After recalculating what it thinks are the real-world diesel-engine tailpipe emissions levels now that we know about VW's "defeat devices," the UCS says the actual diesel emissions would cause the company's total fleet to worsen its environmental impact by about 25 percent. The VW diesels alone, which account for just 0.7 percent of new-vehicle sales, would most likely make up eight percent of total light-duty-vehicle tailpipe emissions, UCS says.
Prior to the scandal, the UCS had VW tied with Toyota and Nissan for the third-cleanest fleet, behind Hyundai/Kia and Honda. The recalculated VW has been downgraded to Chrysler territory, which is, in effect, the bottom of the heap when it comes to tailpipe emissions. The UCS adds that the current VW diesels spew out the amount of emissions similar to a typical 2005 vehicle. So much for moving forward. You can read UCS' rather scathing synopsis here.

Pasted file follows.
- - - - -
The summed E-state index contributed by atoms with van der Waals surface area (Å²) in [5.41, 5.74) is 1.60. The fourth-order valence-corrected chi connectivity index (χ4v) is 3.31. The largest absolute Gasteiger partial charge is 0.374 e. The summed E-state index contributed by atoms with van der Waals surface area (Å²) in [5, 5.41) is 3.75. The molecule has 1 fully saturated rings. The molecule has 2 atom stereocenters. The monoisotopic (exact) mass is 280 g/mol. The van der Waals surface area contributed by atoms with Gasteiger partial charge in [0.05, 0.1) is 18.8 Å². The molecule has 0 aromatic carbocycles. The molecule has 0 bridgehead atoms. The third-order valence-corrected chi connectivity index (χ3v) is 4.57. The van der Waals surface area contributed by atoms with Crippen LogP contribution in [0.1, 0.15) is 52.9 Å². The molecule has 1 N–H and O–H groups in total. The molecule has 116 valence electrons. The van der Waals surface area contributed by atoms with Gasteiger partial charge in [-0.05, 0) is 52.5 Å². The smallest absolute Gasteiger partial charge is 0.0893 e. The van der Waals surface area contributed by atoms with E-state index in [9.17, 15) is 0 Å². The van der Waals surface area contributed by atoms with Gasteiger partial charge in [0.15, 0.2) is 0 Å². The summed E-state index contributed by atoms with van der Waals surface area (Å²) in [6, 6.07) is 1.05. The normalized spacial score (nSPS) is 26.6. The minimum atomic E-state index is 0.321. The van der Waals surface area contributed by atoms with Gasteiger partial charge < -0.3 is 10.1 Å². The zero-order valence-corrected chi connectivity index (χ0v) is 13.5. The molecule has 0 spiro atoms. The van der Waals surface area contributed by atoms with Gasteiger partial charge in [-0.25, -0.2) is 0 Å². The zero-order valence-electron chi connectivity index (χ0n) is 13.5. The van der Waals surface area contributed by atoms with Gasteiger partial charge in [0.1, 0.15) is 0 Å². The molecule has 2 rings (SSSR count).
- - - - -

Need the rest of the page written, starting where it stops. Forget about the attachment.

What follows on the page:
UCS isn't the first entity to bump down Volkswagen's green-car credentials after the discovery that its diesels might be emitting as much as 40 times the nitrogen oxide (NOx) emissions during typical driving than official test results said they did, and isn't likely to be the last. In September, Green Car Journal stripped the 2009 VW Jetta TDI and 2010 Audi A3 TDI diesels of their Green Car Of The Year Awards. The American Council for an Energy-Efficient Economy (ACEEE) also removed VW diesel vehicles off of its "Green Scores" list last month.